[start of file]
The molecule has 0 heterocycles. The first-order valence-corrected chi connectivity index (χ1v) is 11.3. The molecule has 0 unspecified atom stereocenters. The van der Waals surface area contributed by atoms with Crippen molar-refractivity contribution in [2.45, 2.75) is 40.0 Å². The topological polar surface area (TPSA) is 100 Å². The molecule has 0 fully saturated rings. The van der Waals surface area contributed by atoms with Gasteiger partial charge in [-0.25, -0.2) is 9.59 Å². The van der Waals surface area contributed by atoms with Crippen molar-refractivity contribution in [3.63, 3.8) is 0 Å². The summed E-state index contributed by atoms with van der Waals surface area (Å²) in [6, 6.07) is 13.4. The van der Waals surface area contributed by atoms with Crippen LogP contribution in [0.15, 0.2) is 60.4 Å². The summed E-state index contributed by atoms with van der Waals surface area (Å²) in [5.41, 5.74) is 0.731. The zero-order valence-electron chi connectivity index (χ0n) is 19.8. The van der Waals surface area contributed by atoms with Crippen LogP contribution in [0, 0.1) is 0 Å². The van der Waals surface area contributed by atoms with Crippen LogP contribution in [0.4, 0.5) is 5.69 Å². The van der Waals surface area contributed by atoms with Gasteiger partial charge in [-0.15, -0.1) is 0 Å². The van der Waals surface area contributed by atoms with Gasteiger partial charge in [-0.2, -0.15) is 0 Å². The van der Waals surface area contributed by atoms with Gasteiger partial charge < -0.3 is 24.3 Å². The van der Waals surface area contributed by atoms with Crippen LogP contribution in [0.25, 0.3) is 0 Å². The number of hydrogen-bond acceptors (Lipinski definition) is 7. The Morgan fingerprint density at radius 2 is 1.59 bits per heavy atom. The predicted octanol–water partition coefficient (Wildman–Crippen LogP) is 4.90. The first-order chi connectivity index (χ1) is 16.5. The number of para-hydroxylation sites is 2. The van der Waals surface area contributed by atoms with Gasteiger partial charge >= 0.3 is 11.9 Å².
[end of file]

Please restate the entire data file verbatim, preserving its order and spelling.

The molecule has 0 heterocycles. The first-order valence-corrected chi connectivity index (χ1v) is 11.3. The molecule has 0 unspecified atom stereocenters. The van der Waals surface area contributed by atoms with Crippen molar-refractivity contribution in [2.45, 2.75) is 40.0 Å². The topological polar surface area (TPSA) is 100 Å². The molecule has 0 fully saturated rings. The van der Waals surface area contributed by atoms with Gasteiger partial charge in [-0.25, -0.2) is 9.59 Å². The van der Waals surface area contributed by atoms with Crippen molar-refractivity contribution in [3.63, 3.8) is 0 Å². The summed E-state index contributed by atoms with van der Waals surface area (Å²) in [6, 6.07) is 13.4. The van der Waals surface area contributed by atoms with Crippen LogP contribution in [0.15, 0.2) is 60.4 Å². The summed E-state index contributed by atoms with van der Waals surface area (Å²) in [5.41, 5.74) is 0.731. The zero-order valence-electron chi connectivity index (χ0n) is 19.8. The van der Waals surface area contributed by atoms with Crippen LogP contribution in [0, 0.1) is 0 Å². The van der Waals surface area contributed by atoms with Crippen LogP contribution in [0.4, 0.5) is 5.69 Å². The van der Waals surface area contributed by atoms with Gasteiger partial charge in [-0.15, -0.1) is 0 Å². The van der Waals surface area contributed by atoms with Gasteiger partial charge in [-0.2, -0.15) is 0 Å². The van der Waals surface area contributed by atoms with Gasteiger partial charge < -0.3 is 24.3 Å². The van der Waals surface area contributed by atoms with Crippen LogP contribution in [0.25, 0.3) is 0 Å². The number of hydrogen-bond acceptors (Lipinski definition) is 7. The Morgan fingerprint density at radius 2 is 1.59 bits per heavy atom. The predicted octanol–water partition coefficient (Wildman–Crippen LogP) is 4.90. The first-order chi connectivity index (χ1) is 16.5. The number of para-hydroxylation sites is 2. The van der Waals surface area contributed by atoms with Gasteiger partial charge >= 0.3 is 11.9 Å².